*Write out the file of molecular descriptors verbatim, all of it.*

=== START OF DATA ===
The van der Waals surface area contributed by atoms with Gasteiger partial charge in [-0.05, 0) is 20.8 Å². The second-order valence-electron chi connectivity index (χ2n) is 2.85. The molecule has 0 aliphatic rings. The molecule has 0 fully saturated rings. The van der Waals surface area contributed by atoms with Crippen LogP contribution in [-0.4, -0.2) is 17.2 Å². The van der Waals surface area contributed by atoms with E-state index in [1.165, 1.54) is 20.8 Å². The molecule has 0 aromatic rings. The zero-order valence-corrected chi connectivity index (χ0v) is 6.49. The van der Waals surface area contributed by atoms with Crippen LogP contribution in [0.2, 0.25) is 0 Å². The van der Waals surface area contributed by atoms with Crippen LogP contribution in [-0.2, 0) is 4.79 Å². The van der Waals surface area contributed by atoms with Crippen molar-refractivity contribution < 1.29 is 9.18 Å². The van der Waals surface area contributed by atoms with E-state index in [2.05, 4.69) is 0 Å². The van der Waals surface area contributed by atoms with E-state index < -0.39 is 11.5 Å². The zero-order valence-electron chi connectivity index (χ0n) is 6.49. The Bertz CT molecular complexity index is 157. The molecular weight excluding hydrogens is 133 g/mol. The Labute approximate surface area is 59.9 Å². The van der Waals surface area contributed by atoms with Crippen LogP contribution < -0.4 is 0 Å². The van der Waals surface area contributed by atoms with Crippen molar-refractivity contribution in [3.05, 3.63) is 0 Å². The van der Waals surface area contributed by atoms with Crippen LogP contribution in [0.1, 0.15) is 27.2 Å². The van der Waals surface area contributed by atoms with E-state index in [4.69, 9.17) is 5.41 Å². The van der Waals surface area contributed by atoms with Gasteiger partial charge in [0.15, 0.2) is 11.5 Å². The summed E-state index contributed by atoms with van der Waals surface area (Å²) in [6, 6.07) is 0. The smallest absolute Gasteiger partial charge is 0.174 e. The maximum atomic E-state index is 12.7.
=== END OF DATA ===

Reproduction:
The van der Waals surface area contributed by atoms with Gasteiger partial charge in [-0.05, 0) is 20.8 Å². The second-order valence-electron chi connectivity index (χ2n) is 2.85. The molecule has 0 aliphatic rings. The molecule has 0 fully saturated rings. The van der Waals surface area contributed by atoms with Crippen LogP contribution in [-0.4, -0.2) is 17.2 Å². The van der Waals surface area contributed by atoms with E-state index in [1.165, 1.54) is 20.8 Å². The molecule has 0 aromatic rings. The zero-order valence-corrected chi connectivity index (χ0v) is 6.49. The van der Waals surface area contributed by atoms with Crippen LogP contribution in [0.2, 0.25) is 0 Å². The van der Waals surface area contributed by atoms with Crippen LogP contribution in [-0.2, 0) is 4.79 Å². The van der Waals surface area contributed by atoms with Crippen molar-refractivity contribution < 1.29 is 9.18 Å². The van der Waals surface area contributed by atoms with E-state index in [2.05, 4.69) is 0 Å². The van der Waals surface area contributed by atoms with E-state index < -0.39 is 11.5 Å². The zero-order valence-electron chi connectivity index (χ0n) is 6.49. The Bertz CT molecular complexity index is 157. The molecular weight excluding hydrogens is 133 g/mol. The Labute approximate surface area is 59.9 Å². The van der Waals surface area contributed by atoms with Crippen LogP contribution < -0.4 is 0 Å². The van der Waals surface area contributed by atoms with Crippen molar-refractivity contribution in [3.05, 3.63) is 0 Å². The van der Waals surface area contributed by atoms with Crippen LogP contribution in [0.1, 0.15) is 27.2 Å². The van der Waals surface area contributed by atoms with E-state index in [4.69, 9.17) is 5.41 Å². The van der Waals surface area contributed by atoms with Gasteiger partial charge in [0.15, 0.2) is 11.5 Å². The summed E-state index contributed by atoms with van der Waals surface area (Å²) in [6, 6.07) is 0. The smallest absolute Gasteiger partial charge is 0.174 e. The maximum atomic E-state index is 12.7.